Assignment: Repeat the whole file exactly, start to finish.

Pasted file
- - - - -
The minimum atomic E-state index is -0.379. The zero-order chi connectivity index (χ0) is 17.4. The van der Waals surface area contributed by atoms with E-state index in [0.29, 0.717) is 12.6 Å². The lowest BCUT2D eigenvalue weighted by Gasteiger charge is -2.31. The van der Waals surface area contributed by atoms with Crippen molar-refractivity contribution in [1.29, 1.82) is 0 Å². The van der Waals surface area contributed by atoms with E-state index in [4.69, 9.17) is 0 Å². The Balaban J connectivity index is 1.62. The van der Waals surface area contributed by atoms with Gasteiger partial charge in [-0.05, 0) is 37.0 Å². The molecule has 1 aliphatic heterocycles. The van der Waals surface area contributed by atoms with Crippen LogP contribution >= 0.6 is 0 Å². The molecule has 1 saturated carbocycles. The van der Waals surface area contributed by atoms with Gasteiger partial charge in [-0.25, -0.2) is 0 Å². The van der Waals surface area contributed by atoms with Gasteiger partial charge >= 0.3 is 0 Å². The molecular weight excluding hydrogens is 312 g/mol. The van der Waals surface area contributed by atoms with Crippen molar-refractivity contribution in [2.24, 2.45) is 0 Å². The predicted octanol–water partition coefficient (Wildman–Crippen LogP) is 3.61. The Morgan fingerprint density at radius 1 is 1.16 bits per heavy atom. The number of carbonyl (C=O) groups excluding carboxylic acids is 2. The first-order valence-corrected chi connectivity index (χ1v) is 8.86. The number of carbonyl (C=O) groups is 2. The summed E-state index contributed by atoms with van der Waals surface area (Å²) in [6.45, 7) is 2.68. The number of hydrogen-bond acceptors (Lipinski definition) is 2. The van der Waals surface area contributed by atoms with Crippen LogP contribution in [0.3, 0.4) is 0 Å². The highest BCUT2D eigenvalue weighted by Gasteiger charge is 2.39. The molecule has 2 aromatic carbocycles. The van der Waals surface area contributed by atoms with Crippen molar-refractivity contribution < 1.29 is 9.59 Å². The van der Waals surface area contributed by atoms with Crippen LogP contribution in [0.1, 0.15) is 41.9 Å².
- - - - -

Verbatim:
The minimum atomic E-state index is -0.379. The zero-order chi connectivity index (χ0) is 17.4. The van der Waals surface area contributed by atoms with E-state index in [0.29, 0.717) is 12.6 Å². The lowest BCUT2D eigenvalue weighted by Gasteiger charge is -2.31. The van der Waals surface area contributed by atoms with Crippen molar-refractivity contribution in [1.29, 1.82) is 0 Å². The van der Waals surface area contributed by atoms with E-state index in [4.69, 9.17) is 0 Å². The Balaban J connectivity index is 1.62. The van der Waals surface area contributed by atoms with Gasteiger partial charge in [-0.05, 0) is 37.0 Å². The molecule has 1 aliphatic heterocycles. The van der Waals surface area contributed by atoms with Crippen LogP contribution >= 0.6 is 0 Å². The molecule has 1 saturated carbocycles. The van der Waals surface area contributed by atoms with Gasteiger partial charge in [-0.25, -0.2) is 0 Å². The van der Waals surface area contributed by atoms with Gasteiger partial charge >= 0.3 is 0 Å². The molecular weight excluding hydrogens is 312 g/mol. The van der Waals surface area contributed by atoms with Crippen molar-refractivity contribution in [2.24, 2.45) is 0 Å². The predicted octanol–water partition coefficient (Wildman–Crippen LogP) is 3.61. The Morgan fingerprint density at radius 1 is 1.16 bits per heavy atom. The number of carbonyl (C=O) groups excluding carboxylic acids is 2. The first-order valence-corrected chi connectivity index (χ1v) is 8.86. The number of carbonyl (C=O) groups is 2. The summed E-state index contributed by atoms with van der Waals surface area (Å²) in [6.45, 7) is 2.68. The number of hydrogen-bond acceptors (Lipinski definition) is 2. The van der Waals surface area contributed by atoms with Crippen LogP contribution in [0.3, 0.4) is 0 Å². The highest BCUT2D eigenvalue weighted by Gasteiger charge is 2.39. The molecule has 2 aromatic carbocycles. The van der Waals surface area contributed by atoms with Crippen molar-refractivity contribution < 1.29 is 9.59 Å². The van der Waals surface area contributed by atoms with Crippen LogP contribution in [0.1, 0.15) is 41.9 Å².